It’s almost uncomfortable, unfamiliar, as it is this time every year: A Sunday has passed without the cacophony of NFL football distracting us from the little frustrations of everyday life.
For the last six months’ worth of Sundays, the NFL has been there, a constant, the new national pastime. But, as our Ty Schalter pointed out in a different way, the NFL is a very self-aware minter of billions of dollars annually. The league has made it so that we are never without professional football, even when there’s no game being played and our televisions switch to basketball, hockey, golf or off entirely.
More than any other professional league in America, the NFL is a year-round enterprise. And it’s shrewdly designed that way. We are never forgetting about its existence or caught off guard when some major offseason event takes place. Football is, for better or for worse, everywhere. And it’s certainly for better for its die-hard fans, the media who cover it (hello!) and for the NFL’s financial bottom line.
The breather between the Super Bowl and the NFL’s next big moment—the Scouting Combine, where this year’s top draft hopefuls all convene in Indianapolis to be weighed, measured, drilled and interviewed—lasts mere weeks. This year’s event stretches from February 23 to the 29th. Then, just over a week later comes another major moment in the league’s offseason—the start of the new league year, which marks the beginning of free agents being signed by all 32 teams. That begins March 9, though of course the league has further increased the intrigue of one of the most frantic moments of the year by allowing “legal tampering,” when teams and agents can begin testing the market for players and make offers in the two days before the actual start of free agency.
In fact, there may be no time of the year more compelling in the NFL than that early-March start of new league business. Free agency isn’t limited to the first day of league operations, of course, and the meat of the moment spans at least 10 days. There is endless drumming up before it happens, endless, breathless coverage when it does and then nearly a month’s worth of analysis made in response to the players signed, released and pursued by teams to no avail. And at the very same time, chatter about the draft starts amplifying, reaching a fever pitch by the time the late-April event begins.
Indeed, the NFL draft has become an industry in itself. The creation of mock drafts, big boards, the evaluation of “tape,” the minutiae of various prospects’ pro day workouts are all devoured in increasingly larger portions every year. The internet has helped this venture out considerably; even the most marginal-seeming of draft prospects are being evaluated as thoroughly as the biggest names in college football. Though this draft obsession was borne organically by fans and self-styled “draftnicks,” the league benefits immensely from this wall-to-wall coverage. And, again, it’s another way the NFL keeps itself in the forefront of sports fans’ minds even with the Week 1 kickoff still months away.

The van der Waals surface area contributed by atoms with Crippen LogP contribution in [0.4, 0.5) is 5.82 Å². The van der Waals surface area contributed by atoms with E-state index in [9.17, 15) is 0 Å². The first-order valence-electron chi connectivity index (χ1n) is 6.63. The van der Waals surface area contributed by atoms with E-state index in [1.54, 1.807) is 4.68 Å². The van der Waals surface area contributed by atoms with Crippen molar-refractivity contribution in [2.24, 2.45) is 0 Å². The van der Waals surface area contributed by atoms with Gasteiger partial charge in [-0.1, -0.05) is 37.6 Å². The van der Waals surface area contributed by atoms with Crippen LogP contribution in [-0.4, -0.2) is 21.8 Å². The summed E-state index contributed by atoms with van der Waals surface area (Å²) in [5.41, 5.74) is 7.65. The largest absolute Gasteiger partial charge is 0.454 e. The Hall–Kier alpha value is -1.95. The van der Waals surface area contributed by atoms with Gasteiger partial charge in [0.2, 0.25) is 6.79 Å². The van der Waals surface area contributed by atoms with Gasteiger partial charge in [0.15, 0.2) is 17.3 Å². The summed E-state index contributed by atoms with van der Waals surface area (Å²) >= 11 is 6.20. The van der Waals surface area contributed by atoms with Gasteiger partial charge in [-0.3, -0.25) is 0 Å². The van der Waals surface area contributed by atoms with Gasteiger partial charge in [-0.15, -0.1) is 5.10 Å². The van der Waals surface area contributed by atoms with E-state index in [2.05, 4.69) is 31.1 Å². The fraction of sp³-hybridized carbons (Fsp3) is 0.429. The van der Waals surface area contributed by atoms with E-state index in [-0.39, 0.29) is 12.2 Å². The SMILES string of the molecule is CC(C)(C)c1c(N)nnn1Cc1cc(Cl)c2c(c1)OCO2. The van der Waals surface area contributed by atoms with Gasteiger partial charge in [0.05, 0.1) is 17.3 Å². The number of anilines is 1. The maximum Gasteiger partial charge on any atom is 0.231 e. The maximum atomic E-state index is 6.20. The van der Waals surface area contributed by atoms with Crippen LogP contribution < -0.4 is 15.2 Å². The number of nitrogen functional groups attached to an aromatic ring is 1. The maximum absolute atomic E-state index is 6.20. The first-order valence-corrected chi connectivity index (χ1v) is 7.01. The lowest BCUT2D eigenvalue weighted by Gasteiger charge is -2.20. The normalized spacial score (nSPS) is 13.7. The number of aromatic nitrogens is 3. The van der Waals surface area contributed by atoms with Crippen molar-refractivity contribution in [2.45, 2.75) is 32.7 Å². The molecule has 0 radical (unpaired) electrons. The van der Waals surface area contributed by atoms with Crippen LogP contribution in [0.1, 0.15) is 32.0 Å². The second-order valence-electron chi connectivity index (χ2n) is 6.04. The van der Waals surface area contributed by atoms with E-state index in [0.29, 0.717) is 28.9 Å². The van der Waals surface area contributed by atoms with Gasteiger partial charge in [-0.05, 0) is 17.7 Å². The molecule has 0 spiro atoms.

After the draft, evaluations of teams’ draft classes and undrafted rookie signings continue until teams finally convene for minicamps and organized workouts, where we can then get our first glimpses of the rosters doing football-relevant work on a grassy field.
That gives way to summertime’s training camps, which then turn into preseason game coverage. Suddenly, the regular season begins anew and the obsession becomes a bit more healthy, given that actual games are finally being played again.
The NFL, wittingly or not, manages to strike a balance between making it hard to miss what isn’t really gone and providing constant reminders of the league’s existence in and dominance over the United States’ sporting culture. This monopoly makes it so one can never tire of or at least forget about football at any time of year, that there is always something football-related to consume. And if you do tire of it, or need a break, you can dip your toes in and out of the water depending on how much interest you hold in the various markers of the game’s offseason.
It may be disorienting to have spent Sunday without the crash of pads, the officials’ whistles blowing, of touchdown celebrations and the agony of a costly interception. But the NFL has made it so that mourning isn’t necessary. While football indeed has an offseason—we’re in it, like it or not—it never really sleeps, never really leaves us. It’s a year-round industry, a byproduct of our own obsession with the sport as much as the NFL knowing what it needs to do to make money even when there’s no games being played. So fear not: While our Sundays will be spent differently over the next six months, something new in the NFL is always within reach, no matter the date on the calendar.
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